Native plants are commonly used in low maintenance landscapes. Because the plants are native, meaning they naturally grow wild in the area they are planted, they require less moisture and fertilizer. However, a natural or native landscape cannot be allowed to grow wild, because it may attract unwanted animals, and you cannot observe the positive attributes of individual plants, such as unique flowers or foliage. In counties in Northeast Arkansas, such as Clay, Green, Randolph and Lawrence Counties located in USDA zone 6, there is a wide range of native plants to choose from while landscaping.
Locate an area in the landscape where you would like to plant native plants. The size of the area depends on the available space and the type of plants you would like to plant. For example, shrubs and trees will take more space than groundcover plants or flowering perennials. There are native plants for sun or shade, so there are no restrictions on light requirements. However, most blooming plants will prefer at least 6 hours of direct sun exposure each day.
The planting location does not need to be near a water source if you are planting native plants adapted to dry areas. However, all plants will need added moisture at planting time to prevent transplant shock.
When planning a planting area, remember that flowing lines look better in a landscape than sharp angles.
Choose the native plants that you would like to grow. Ideas for native plants to grow can be found by finding a list of plants native to Northeast Arkansas. Choose plants that are attractive and thrive in the sunlight and moisture conditions you are providing. For example, plants that prefer full sun cannot grow well in shade, and plants that prefer boggy conditions will do poorly in dry soils. Keep in mind that most plant nurseries and garden centers in the area will have a selection of native plants.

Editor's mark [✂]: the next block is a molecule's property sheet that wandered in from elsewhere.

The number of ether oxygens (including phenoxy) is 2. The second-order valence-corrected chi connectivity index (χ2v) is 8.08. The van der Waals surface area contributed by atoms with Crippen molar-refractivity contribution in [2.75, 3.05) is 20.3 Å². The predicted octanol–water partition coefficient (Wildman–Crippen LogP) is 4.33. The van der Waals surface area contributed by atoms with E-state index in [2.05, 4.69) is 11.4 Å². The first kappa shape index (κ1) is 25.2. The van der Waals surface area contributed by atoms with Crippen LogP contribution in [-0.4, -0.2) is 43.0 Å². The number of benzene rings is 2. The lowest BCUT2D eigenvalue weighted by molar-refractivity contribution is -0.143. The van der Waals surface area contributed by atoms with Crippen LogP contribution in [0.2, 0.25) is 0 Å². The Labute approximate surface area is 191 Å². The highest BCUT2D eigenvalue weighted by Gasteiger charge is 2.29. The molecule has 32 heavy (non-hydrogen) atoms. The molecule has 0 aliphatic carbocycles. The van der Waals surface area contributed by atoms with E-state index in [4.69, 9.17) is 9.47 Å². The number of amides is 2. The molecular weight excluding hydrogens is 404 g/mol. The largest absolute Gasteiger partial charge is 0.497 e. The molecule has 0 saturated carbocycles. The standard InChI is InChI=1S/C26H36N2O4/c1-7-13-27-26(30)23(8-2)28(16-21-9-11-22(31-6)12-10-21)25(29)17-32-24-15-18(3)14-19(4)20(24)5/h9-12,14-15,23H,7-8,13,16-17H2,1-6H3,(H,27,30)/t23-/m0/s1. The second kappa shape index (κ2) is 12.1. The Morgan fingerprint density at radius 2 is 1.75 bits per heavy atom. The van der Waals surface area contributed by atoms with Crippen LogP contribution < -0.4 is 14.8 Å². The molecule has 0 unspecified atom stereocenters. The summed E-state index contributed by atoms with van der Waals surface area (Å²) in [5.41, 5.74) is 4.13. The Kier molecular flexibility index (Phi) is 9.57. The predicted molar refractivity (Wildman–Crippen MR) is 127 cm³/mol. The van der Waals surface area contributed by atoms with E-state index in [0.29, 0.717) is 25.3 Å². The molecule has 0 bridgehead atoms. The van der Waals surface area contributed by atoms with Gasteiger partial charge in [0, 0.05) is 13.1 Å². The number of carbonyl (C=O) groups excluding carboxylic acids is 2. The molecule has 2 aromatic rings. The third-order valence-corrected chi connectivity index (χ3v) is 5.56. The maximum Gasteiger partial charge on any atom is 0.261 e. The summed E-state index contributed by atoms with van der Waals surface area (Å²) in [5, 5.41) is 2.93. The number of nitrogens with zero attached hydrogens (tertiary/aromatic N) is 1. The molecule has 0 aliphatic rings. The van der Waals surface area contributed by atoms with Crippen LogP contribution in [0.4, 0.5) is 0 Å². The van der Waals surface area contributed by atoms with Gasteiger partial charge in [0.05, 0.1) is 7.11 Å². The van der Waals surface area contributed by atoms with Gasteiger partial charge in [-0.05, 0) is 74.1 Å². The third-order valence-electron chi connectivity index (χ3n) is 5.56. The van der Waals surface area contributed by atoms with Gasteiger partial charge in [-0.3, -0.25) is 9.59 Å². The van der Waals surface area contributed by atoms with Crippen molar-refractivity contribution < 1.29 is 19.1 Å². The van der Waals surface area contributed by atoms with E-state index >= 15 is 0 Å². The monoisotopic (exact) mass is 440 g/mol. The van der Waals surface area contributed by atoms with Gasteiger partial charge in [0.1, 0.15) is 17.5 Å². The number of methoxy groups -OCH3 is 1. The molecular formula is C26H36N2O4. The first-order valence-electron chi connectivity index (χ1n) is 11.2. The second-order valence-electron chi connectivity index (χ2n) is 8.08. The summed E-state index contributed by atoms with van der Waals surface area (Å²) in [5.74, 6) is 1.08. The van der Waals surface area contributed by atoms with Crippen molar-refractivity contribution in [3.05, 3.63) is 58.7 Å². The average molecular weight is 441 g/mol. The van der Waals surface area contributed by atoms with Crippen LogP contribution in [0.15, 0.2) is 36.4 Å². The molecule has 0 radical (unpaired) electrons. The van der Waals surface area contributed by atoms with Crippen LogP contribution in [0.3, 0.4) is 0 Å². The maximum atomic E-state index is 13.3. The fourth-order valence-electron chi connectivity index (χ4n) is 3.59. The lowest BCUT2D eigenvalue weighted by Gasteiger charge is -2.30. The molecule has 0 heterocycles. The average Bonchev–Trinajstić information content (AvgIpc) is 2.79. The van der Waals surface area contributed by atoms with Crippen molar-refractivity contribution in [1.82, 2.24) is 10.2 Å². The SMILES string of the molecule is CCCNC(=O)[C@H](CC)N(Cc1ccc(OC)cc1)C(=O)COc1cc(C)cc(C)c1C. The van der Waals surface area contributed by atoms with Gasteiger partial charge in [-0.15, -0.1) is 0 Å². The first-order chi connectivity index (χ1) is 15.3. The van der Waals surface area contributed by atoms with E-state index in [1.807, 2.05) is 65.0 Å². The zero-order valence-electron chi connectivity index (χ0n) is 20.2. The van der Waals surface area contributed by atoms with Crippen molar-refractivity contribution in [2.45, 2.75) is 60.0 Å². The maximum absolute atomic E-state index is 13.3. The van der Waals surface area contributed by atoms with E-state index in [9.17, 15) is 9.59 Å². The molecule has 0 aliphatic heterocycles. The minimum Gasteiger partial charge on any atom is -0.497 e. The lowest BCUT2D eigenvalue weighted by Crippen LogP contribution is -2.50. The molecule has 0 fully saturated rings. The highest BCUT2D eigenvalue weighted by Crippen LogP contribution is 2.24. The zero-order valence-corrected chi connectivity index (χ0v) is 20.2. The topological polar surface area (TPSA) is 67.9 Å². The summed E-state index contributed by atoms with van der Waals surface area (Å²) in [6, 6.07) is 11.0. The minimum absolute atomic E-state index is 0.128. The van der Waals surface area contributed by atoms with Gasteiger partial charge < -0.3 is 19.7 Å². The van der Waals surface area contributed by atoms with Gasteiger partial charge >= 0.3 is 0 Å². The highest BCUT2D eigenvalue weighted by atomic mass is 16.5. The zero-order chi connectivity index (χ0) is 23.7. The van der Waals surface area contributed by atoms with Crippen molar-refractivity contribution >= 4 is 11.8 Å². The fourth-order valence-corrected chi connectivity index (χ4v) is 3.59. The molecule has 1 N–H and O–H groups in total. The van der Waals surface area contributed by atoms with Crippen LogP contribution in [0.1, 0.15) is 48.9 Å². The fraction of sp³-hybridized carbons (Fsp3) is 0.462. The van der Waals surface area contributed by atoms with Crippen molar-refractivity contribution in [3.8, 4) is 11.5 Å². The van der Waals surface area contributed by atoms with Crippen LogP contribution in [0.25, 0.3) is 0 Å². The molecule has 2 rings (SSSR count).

Strive for a sense of balance when choosing plants. For example, if planting in a front yard, face the house and mentally divide the landscape into two halves. Then, choose the same plants and color combinations for both halves so they will match and create balance.
Clear the planting areas of all weeds and loosen soil to a depth of at least 6 inches using a shovel and a hoe. Spread a generous 1- to 2-inch layer of compost over the area and work into the top 1 to 2 inches of soil using a hoe. Rake the area smooth. All native plants benefit from organic matter, such as compost, added to the soil.
Plant native plants in the soil at the same level they were planted in their previous location, whether it was in a nursery container or in the ground. Plant taller growing plants in the back of the garden and shorter plants, such as groundcovers, in the front of the flower beds where they can be seen. Do not crowd plants, as native plants look their best when spaced properly. Add water to the planting mix when planting to obtain a good soil seal around the roots.
Add a 1- to 2-inch layer of mulch over the root base of the native plants to conserve moisture and keep weeds under control.